Oven-baked veggies are my new favorite thing. While the baking process is technically long, you can have a sincerely delicious meal with very little effect involved if you plan everything out.
When baked, veggies crisp up and caramelize, yielding to instantly yummier meals.
Vegetables that roast well:
Potatoes – BAKED POTATOES FRIES TASTE JUST AS GOOD AS CONVENTIONAL FRIES, IF YOU ADD ENOUGH OIL. Most potatoes are fine for baking. I recommend Russets and small red potatoes. Yukon Gold’s, I’ve found, get a bit mushy. More info here.
Bell peppers, Squash, Broccoli, Cauliflower, Onions, Asparagus.
For more examples, click this.
General Veggie Roasting Guidelines:
Cut them up uniformly, so that they bake evenly. Think small pieces, unless the veggies are already small and/or thin, like asparagus or carrots.
Dry them sufficiently. Too much water left on the vegetables will cause them to steam, not bake. You can leave a bit though, to make sure they don’t dry up too quickly/burn.
If they do start to dry up/brown too quickly/burn, you may want to turn down the heat.
Space the veggies out. Overcrowding the baking pan can also cause them to steam as opposed to bake/roast.
Stick with a moderately high temperature: about 400 degrees F, or about 200 degrees C.
Make sure they don’t stick. Use enough oil/Pam/parchment/foil.
Examples of oils that bake well: olive (great flavor but low smoking point), canola (neutral flavor, smoking point 425 F), corn, coconut, peanut, and sunflower.
You can also customize your recipes by drizzling sesame oil (a little goes a long way), which add a unique flavor to your dishes. Try sesame oil with potato wedges to create the most delicious baked fries ever.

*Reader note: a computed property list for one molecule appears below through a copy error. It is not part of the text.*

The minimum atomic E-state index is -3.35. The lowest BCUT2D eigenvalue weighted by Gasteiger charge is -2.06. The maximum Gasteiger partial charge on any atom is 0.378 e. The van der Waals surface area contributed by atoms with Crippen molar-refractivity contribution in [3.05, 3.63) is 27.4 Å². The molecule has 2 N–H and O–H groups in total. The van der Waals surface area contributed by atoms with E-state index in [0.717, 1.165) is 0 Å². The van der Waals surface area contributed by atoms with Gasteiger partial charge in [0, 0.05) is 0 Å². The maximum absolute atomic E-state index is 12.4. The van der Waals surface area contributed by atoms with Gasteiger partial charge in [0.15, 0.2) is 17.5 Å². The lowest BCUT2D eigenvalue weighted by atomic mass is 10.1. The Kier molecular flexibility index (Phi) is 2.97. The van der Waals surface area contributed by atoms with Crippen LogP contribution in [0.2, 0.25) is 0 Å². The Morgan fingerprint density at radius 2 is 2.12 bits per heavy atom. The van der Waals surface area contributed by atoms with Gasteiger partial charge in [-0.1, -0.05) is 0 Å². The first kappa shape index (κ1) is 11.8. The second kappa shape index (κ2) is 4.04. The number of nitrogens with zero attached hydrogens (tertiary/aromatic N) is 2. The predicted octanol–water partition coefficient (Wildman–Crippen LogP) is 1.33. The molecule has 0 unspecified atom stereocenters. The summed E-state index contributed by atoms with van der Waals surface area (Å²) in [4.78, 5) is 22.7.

Toss with lots of herbs and spices. Rosemary and thyme are great staples that bake well. But watch out for them burning!
Experiment with Balsamic vinegar, honey, soy sauce, etc, which all work really well in the oven.
Bake eggs in veggie vessels (tomatoes, bell peppers, avocados, even though they’re technically fruits). You can bake veggies along with other things, like stuffings, phyllo dough and puff pastry.
Generally, you can get away with checking on your veggies every 15 minutes or so. When you do, be sure to grab a pair of tongs and mess around with them, to make sure that they brown evenly, though there’s no need to be super precise! It’s also good to nudge them around just to prevent them from sticking to your pan.
When you check on the roasting pans, rotate the pan 180 degrees in your oven. If you’re using more than two pans/racks, mix the positions around. Switch the left and right pans (after rotating, o’ course), switch the bottom and top pans, etc. etc. You get the gist!
When they look browned and crispy, you can grab a fork, let it cool down, and give your creation a bite! Generally, if the fork punctures the veggie pretty easily, you should be good to go. But taste-test just in case!